amount due on the unit as
stated in a certified mailing to
the last known address for the
unit. Beach Storage reserves
the right to dispose of the con-
tents in any way necessary and
reserves the right to cancel sale
without notice and to accept or
not accept any offers to pur-
chase.
Unit Number and Listed
Tenant:
#3: Chris Acree
#26: William Young
#35: Pat Griffin
#56: Jack Caldwell, dba
Wensan Real Estate Group
Publish January 26 and
February 2, 2006
IN THE CIRCUIT COURT IN
AND FOR GULF COUNTY,
FLORIDA

CASE NO:05-352-CA
JPMPORGAN CHASE
BANK, AS TRUSTEE
-VS-
VIVIAN LEE WALKER;
UNKNOWN TENANT I,
And any unknown heirs,
devisees, grantees, creditors,
and other unknown persons
or unknown spouses claiming
by, through and under any of
the above-
named Defendants,

Defendants.
/
NOTICE OF FORECLOSURE
SALE

NOTICE is hereby given
that the undersigned Clerk
of the Circuit Court of Gulf


from Account #21111-54200)
Gulf County C.D.C. -
S.H.I.P. .(Invoice #1-#3 Pur-
chase Assistance Bryan Earley
$1,135.00 / Jolynne Parker
$1,135.00 / Monique Bavaud
$1,135.00)
Gulf County C.D.C. -,
S.H.I.P. (Education Class Fee
$1,562.00 Whittington,
Waters, Rogers, Parker, Pitts,
Earley, Welch, Bailey, Bolden,
Davis, Addison)
-- Mize Plumbing Overstreet
Fire Dept. Ice Machine (#10075
* I'l 99~'* ** to be paid from
A,:,:Ur,-|l "0*";,-:.-4 4':""':'1
Prebl.E i, ir,,: Wil-
lis Landing Road. (C 382)
S.C.O.P.'. Project ,4.:106 *
$24,139.00 to be paid from
A.: .-A,. 1, n4'' 41.- !0 01 ,


County, Florida, will on the
9th. day of February, 2006, at
2006, at 11:00, at 11:00 o'clock
A.M. at the 1000 5th. Street.
Port St. Joe, Florida 32456,
offer for sale and sell at public
outcry to the highest and best
bidder for cash, the following-
described property situate in
Gulf County, Florida:
LOT 17, BLOCK 1996,
CITY of PORT ST. JOE,
according to plat there-
of, recorded in the Public
Records of Gulf County,
Florida.
Pursuant to the Final
Judgement entered in a case
pending in said Court, the style
of which is indicated above.
WITNESS my hand and
official seal of said Court this
13th. day of January, 2006
(7) days prior to the pro-
ceeding. If hearing impaired,
(TDD) 1-8000-955-8771, or
Voice (V) 1-800-955-8770, via
Florida Relay Service.
Rebecca L. Norris, Clerk
CLERK OF THE COURT
By: s/Jasmine Hysmith
Deputy Clerk
Publish. January 26 and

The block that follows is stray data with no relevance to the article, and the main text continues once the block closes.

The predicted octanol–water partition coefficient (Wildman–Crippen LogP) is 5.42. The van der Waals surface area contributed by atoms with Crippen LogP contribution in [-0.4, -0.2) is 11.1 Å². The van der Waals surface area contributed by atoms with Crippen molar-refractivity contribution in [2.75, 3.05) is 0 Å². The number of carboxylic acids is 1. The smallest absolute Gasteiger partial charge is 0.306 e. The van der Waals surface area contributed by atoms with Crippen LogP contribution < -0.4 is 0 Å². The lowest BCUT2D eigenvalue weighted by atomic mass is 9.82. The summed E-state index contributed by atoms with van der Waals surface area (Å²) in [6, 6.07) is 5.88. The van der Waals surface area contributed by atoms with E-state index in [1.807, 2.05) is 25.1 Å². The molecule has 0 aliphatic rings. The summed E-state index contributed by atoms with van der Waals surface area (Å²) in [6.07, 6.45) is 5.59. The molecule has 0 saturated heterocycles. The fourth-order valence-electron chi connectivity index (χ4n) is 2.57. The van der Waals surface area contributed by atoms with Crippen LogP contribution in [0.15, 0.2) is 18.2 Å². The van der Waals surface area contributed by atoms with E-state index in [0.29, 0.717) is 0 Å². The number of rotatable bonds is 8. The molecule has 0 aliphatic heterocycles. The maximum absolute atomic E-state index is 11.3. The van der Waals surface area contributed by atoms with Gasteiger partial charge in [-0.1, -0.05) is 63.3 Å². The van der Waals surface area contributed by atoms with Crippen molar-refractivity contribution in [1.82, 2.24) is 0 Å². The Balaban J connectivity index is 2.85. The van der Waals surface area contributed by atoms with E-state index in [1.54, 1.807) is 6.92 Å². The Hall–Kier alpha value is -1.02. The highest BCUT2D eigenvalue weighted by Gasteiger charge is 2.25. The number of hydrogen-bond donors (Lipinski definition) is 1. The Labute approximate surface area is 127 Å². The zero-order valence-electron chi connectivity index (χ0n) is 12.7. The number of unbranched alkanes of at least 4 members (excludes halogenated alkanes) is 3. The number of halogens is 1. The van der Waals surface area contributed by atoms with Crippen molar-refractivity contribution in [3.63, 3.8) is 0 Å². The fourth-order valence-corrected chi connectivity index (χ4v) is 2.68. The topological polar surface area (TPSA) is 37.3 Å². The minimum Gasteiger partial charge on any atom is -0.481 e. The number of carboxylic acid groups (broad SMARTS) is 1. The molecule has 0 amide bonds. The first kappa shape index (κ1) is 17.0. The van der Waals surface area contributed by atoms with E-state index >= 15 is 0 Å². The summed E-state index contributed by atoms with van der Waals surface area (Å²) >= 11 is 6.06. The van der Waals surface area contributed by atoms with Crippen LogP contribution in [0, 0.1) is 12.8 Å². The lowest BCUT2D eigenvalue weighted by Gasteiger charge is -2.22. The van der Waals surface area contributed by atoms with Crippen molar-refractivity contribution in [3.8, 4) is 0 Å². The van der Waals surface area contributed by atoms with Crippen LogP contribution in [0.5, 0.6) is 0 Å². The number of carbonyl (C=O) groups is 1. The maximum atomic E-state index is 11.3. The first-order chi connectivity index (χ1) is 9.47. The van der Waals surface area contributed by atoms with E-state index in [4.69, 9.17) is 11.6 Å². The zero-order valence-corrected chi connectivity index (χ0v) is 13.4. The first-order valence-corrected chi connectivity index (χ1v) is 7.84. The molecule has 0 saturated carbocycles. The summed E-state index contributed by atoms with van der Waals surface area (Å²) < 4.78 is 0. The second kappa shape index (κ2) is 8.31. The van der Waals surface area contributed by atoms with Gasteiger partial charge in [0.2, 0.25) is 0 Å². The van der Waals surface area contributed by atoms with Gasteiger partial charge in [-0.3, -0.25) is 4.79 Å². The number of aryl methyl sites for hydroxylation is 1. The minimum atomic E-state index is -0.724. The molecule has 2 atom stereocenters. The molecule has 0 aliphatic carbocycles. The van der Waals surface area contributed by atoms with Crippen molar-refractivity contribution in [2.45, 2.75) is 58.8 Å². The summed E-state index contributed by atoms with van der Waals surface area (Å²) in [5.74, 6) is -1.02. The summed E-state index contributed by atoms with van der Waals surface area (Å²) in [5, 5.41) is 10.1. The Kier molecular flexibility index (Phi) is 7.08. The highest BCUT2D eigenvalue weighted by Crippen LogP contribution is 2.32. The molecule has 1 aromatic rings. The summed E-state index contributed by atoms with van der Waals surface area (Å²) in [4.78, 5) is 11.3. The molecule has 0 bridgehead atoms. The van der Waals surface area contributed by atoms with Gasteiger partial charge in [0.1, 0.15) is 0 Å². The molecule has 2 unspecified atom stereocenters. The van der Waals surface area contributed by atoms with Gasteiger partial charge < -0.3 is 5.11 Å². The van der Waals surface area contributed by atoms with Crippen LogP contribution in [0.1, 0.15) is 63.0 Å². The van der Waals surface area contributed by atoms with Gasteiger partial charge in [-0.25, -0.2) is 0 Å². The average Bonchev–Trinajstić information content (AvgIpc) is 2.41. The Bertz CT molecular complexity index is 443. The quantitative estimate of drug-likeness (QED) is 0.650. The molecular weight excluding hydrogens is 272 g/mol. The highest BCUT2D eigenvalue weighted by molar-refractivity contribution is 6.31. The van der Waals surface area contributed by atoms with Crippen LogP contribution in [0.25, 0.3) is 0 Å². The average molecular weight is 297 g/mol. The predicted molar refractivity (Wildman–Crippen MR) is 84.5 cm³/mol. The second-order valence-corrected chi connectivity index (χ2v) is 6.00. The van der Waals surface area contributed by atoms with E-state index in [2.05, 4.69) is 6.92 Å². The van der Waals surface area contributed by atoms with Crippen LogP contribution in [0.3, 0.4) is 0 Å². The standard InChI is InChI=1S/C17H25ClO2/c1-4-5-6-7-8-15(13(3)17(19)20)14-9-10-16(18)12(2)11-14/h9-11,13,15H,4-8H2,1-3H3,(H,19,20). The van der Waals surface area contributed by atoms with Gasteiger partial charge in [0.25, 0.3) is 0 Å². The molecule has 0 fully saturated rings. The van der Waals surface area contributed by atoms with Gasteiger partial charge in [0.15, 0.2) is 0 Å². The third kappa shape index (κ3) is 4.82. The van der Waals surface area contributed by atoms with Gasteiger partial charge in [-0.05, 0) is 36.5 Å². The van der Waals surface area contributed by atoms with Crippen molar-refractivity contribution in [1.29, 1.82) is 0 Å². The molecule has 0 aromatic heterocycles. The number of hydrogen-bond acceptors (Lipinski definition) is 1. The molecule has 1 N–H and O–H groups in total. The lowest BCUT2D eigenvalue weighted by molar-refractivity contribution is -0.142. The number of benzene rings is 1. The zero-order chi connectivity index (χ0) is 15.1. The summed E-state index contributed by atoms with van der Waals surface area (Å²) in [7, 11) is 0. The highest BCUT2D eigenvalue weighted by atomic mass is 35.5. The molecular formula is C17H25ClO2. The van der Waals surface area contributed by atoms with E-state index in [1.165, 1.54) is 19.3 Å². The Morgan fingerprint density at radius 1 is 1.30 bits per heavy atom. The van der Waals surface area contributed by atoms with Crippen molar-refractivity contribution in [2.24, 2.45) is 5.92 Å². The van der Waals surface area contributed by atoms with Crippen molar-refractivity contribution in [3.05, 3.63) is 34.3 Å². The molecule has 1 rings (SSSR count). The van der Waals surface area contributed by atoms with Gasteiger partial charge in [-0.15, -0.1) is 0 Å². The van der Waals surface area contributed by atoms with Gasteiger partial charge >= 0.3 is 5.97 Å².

February 2, 2006

PUBLIC NOTICE
The Variance Committee
for the City of Port St. Joe
has scheduled a meeting for
Thursday, January 26th at
5:00 P.M. in the Commission
Chamber. All meetings of the
Variance Committee are open
to the public.
Three requests will be con-
sidered:
A five foot (5') encroach-
mentintotheNortheasterly
setback line for a utility
building and boat shed to
be located on a portion of
Lot 10, Block 129, located
at 2018 Marvin Avenue.

A six-foot six-inch (6'6")
encroachment into the
westerly setback line for
an' existing screened in
deck area on Lot 24, Block
37, located at 524 Sixth
Street.
A four-foot (4') encroach-
ment into the easterly set-
back line for an existing
structure o0 Lot 18, Block
"B" Old Town, located at
125 CabeUl Drive.
IN ACCORDANCE WITH
THE AMERICANS WITH
DISABILITIES ACT, persons
needing special accommo-
dations to participate in .this
proceedings 'should contact
Pauline Pendarvis, City Clerk,
City of Port St. Joe, at City Hall,
Telephone No. 850/229-8261.
This is an open meeting
and any and all persons are
encouraged to attend.' The
Variance Committee will not
provide a verbatim record of
this meeting.
Publish January 26


9. *"DELETE** Re-
districting Implementation of
New District Lines to be June 1
2006 .
10. Refund Minor Re-
plat Fee Thomas R. & Heather
L Gainous ($150.00)
11.' Resolution Bud-
get Amendment (Unanticipated
Revenue Landfill Building
Grant $19,985.00) as follows:
RESOLUTION NO. 2005-30
WHEREAS, ,the Board of
County Commissioners of Gulf
County, Florida, has received
unanticipated revenue in the
General Fund' for fiscal year
2004-2005; and
WHEREAS, said revenue is
needed i: r, lp Fr certain ex-
penditures incurred in fiscal
year 2004-2005;
Will be continued...


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'Gulf County Board of County






Commission Minutes


Trades Servaces


TAR
135 Illwy 98
ME&K, WAX I
227-1278














STARlDEADLINES
7Classified Display ads Friday at 11:00 a.m. EST
Line ads Monday at 11:00 a.m. EST

Call In 850-747-5020 R ates:
or 1-800-345-8688 Line ads: $5.00 for the first 3 lines. $0.15 each additional line:
Fax In 850-747-5044 PU Rate $3.50/$0.15 each additional line
-- E-mail Display Ads 77-0 to c dto .nt Businessads: $6.25 for the first 3 lines. $0.20 each additional line;
^-^ ^ ^L r^ __ /E-mail Display Ads to Starads@gtcom.net PU Rate $4.00/$0.20 each additional line
-- 7 E-mail Classified Ads to thestar@pcnh.com or Classified Display ads: $5.75 per column inch, $3.75 per column inch for each
S C| I ssified thetimes@pcnh.com additional week


/f3220 41-00 64100 4100 4100 | 1 4100 4120 /
COMPUTER Work Station, CAB & LIMO DRIVERS DANCERS NEEDED in GULF COUNTY PAINTERS NEEDED for OUTSIDE SALES around ..
S *L shaped with hutch bran Driver needed. Record & USA top Gentleman Club in Ab- SENIOR CITIZEN'S: full time, long term project, PSJ area. Excellent in-